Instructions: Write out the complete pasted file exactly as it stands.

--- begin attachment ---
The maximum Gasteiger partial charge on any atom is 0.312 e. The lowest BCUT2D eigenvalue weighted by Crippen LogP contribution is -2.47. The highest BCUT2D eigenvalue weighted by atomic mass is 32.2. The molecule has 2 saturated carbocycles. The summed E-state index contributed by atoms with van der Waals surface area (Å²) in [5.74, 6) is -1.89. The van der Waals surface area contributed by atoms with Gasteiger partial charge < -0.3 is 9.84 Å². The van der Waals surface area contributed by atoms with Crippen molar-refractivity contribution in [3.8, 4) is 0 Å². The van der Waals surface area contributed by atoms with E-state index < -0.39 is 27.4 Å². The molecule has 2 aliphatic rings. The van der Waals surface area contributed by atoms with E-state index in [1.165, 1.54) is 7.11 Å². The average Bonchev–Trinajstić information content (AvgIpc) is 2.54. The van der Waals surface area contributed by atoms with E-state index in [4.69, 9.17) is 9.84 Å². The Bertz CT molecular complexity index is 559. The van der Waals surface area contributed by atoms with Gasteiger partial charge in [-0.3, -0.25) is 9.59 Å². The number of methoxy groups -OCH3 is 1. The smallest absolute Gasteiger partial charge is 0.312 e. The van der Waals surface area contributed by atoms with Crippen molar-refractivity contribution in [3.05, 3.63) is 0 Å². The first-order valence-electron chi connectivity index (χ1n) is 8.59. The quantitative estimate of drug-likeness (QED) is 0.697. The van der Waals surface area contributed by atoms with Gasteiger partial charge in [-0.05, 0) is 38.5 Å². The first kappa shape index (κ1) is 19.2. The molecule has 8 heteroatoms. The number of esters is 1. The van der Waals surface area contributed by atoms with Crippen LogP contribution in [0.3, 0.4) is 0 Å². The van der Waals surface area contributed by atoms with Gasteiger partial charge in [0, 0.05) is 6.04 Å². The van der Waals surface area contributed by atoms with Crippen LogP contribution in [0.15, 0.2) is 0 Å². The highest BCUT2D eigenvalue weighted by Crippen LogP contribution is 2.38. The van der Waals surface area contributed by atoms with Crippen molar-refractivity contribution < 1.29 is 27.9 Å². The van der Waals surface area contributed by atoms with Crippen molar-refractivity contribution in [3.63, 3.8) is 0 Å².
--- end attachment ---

The maximum Gasteiger partial charge on any atom is 0.312 e. The lowest BCUT2D eigenvalue weighted by Crippen LogP contribution is -2.47. The highest BCUT2D eigenvalue weighted by atomic mass is 32.2. The molecule has 2 saturated carbocycles. The summed E-state index contributed by atoms with van der Waals surface area (Å²) in [5.74, 6) is -1.89. The van der Waals surface area contributed by atoms with Gasteiger partial charge < -0.3 is 9.84 Å². The van der Waals surface area contributed by atoms with Crippen molar-refractivity contribution in [3.8, 4) is 0 Å². The van der Waals surface area contributed by atoms with E-state index < -0.39 is 27.4 Å². The molecule has 2 aliphatic rings. The van der Waals surface area contributed by atoms with E-state index in [1.165, 1.54) is 7.11 Å². The average Bonchev–Trinajstić information content (AvgIpc) is 2.54. The van der Waals surface area contributed by atoms with E-state index in [4.69, 9.17) is 9.84 Å². The Bertz CT molecular complexity index is 559. The van der Waals surface area contributed by atoms with Gasteiger partial charge in [-0.3, -0.25) is 9.59 Å². The number of methoxy groups -OCH3 is 1. The smallest absolute Gasteiger partial charge is 0.312 e. The van der Waals surface area contributed by atoms with Crippen molar-refractivity contribution in [3.05, 3.63) is 0 Å². The first-order valence-electron chi connectivity index (χ1n) is 8.59. The quantitative estimate of drug-likeness (QED) is 0.697. The van der Waals surface area contributed by atoms with Gasteiger partial charge in [-0.05, 0) is 38.5 Å². The first kappa shape index (κ1) is 19.2. The molecule has 8 heteroatoms. The number of esters is 1. The van der Waals surface area contributed by atoms with Crippen LogP contribution in [0.3, 0.4) is 0 Å². The van der Waals surface area contributed by atoms with Gasteiger partial charge in [0, 0.05) is 6.04 Å². The van der Waals surface area contributed by atoms with Crippen LogP contribution in [0.15, 0.2) is 0 Å². The highest BCUT2D eigenvalue weighted by Crippen LogP contribution is 2.38. The van der Waals surface area contributed by atoms with Crippen molar-refractivity contribution < 1.29 is 27.9 Å². The van der Waals surface area contributed by atoms with Crippen molar-refractivity contribution in [3.63, 3.8) is 0 Å².